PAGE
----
Neither Houston nor UCLA lost another game for the remainder of the regular season. The teams met again in the 1968 NCAA Tournament semifinals, with the then-No. 2 ranked Bruins winning 101–69 against the No. 1 Cougars. Assistant coach Jerry Norman was credited by Wooden for devising the diamond-and-one defense that the Bruins used to contain Hayes, who was averaging 37.7 points per game but was held to only 10. UCLA advanced and defeated the North Carolina Tar Heels 78–55 for the 1968 title. Houston also lost the consolation game to Ohio State. Those games were at the Los Angeles Memorial Sports Arena, on the same floor used in the Astrodome game.
The 1971 NCAA Tournament was held at the Astrodome following the success of the game and drew more than 31,000 spectators for both the semifinals and championship. The 1982 tournament was held at the Louisiana Superdome. Eventually, most Final Fours were awarded only to host cities with domed stadiums. Starting with the 1997 tournament, only domed stadiums have hosted the Final Four.
UCLA and Houston played again in 1969 at Pauley Pavilion for the regular-season rematch. UCLA won 100–64. UCLA won six more national championships under Wooden. Lewis led his Phi Slama Jama teams to three consecutive Final Fours (1982–1984), advancing to the national championship game in 1983 and 1984.
Previously, only NCAA post-season games were broadcast on national television. The "Game of the Century" proved that a national audience would watch college basketball games during the regular season. Furthermore, it was telecast not by a Big Three Network but rather by the independent TVS Television Network. In 1969, NBC became the first major network to broadcast the championship game, at a cost of more than $500,000. In 2008, the NCAA deal with CBS to televise the entire tournament was worth $545 million.
- 2007-2008 UCLA Men's Basketball Media Guide - PDF copy available at www.uclabruins.com. pg. 61 Post Season Scoring Recaps
- Einhorn, Rapaport 2006.
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- Jerry Wizig - It's been 20 years since they've played The Game of the Century. Houston Chronicle, January 20, 1988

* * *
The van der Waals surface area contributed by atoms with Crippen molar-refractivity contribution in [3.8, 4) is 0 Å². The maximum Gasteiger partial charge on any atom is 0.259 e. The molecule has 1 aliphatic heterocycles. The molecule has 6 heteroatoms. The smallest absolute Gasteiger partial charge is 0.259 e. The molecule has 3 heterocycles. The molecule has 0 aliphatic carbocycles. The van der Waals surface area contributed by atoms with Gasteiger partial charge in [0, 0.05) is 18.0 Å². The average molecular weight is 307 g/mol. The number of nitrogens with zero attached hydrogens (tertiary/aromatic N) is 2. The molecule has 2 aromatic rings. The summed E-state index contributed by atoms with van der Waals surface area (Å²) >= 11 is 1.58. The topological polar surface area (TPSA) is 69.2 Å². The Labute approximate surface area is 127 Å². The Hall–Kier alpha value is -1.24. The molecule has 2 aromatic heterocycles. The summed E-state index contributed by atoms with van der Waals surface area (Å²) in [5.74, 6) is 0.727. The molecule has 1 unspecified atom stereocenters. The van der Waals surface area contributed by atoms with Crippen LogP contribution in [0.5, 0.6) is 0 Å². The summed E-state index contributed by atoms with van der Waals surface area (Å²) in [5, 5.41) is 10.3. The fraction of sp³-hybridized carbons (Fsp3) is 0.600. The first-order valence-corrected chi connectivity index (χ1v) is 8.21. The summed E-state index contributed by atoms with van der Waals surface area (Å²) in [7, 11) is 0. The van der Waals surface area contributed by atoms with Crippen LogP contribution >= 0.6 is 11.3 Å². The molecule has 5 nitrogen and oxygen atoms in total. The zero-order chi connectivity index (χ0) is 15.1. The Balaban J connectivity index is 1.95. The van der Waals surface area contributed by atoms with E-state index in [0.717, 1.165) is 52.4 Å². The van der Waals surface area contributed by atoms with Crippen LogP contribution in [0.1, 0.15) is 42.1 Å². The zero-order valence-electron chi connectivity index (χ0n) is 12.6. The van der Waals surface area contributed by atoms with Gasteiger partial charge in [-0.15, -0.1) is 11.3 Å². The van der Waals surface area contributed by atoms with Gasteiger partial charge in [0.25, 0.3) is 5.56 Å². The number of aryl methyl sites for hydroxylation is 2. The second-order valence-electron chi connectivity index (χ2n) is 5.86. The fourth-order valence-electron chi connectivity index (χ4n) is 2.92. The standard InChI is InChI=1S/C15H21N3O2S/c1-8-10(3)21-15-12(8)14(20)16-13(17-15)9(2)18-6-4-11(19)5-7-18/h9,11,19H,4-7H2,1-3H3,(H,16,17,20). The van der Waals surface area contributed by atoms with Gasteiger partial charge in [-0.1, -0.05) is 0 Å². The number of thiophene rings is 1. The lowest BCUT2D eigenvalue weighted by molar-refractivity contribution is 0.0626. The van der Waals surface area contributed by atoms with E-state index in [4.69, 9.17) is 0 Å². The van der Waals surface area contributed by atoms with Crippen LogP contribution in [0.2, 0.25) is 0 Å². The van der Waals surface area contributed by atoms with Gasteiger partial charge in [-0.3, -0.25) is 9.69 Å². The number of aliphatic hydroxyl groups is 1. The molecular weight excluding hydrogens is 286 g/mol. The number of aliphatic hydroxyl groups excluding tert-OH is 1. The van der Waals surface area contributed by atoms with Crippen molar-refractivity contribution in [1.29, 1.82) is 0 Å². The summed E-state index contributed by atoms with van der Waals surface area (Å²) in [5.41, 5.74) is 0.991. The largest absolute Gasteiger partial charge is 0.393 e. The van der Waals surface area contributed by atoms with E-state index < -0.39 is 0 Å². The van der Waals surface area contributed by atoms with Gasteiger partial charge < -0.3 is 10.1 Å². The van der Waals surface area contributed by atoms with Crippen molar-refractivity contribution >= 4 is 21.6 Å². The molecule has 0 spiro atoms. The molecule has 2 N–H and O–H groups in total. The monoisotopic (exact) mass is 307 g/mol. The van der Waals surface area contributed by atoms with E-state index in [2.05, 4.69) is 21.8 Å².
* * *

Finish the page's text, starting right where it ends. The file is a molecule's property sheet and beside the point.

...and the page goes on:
- Ron Rapoport - 1968: Houston vs. UCLA at the Astrodome - The game that took college basketball to a new level. UCLA fell at the cavernous Astrodome and had its 47-game winning streak stopped. Los Angeles Times, January 20, 2008 link at Latimes.com
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- AP Report (January 29, 1968). "Bruin cage star Lacey quits in huff". The Press-Courier. p. 12. Retrieved August 1, 2011.
- Chapin, Dwight - How Wooden Stopped the Big E. Los Angeles Times, March 23, 1968; A1;
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- Einhorn, Rapaport 2006, p. 40.
- Littlefield, Bill (April 2, 2016). "The Final Four's Complicated History With Domes". WBUR.org. Retrieved January 20, 2020.
- 2007-2008 UCLA Men's Basketball Media Guide - PDF copy available at www.uclabruins.com. pg. 122 Year by Year results
- "Players & Legends | Hall of Fame". College Basketball Experience. Retrieved January 16, 2019.
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- "CBS renews NCAA B'ball". CNN. November 18, 1999.
- Al Carter - College Basketball: UH and UCLA, under the big top[permanent dead link]. San Antonio Express-News, January 19, 2008,
- Einhorn, Eddie; Ron Rapaport (2006). How March Became Madness: How the NCAA Tournament Became the Greatest Sporting Event in America. Chicago, Illinois: Triumph Books. ISBN 1-57243-809-6.
- Sports Illustrated January 29, 1968
- Jerry Wizig - UH Stuns Mighty UCLA 71-69. Houston Chronicle, January 21, 1968
- Jeff Prugh - Big E Stands For End Of Bruin Streak. Los Angeles Times, January 21, 1968
- J.R. Gonzales - The Game of the Century: Looking back 40 years
- Al Carter - `GAME OF THE CENTURY'/A boon for college basketball, a bust for spectators. Houston Chronicle, January 20, 1988
- Eddie Sefko - `GAME OF THE CENTURY'/Game now unimportant, says Hayes. Houston Chronicle, January 20, 1988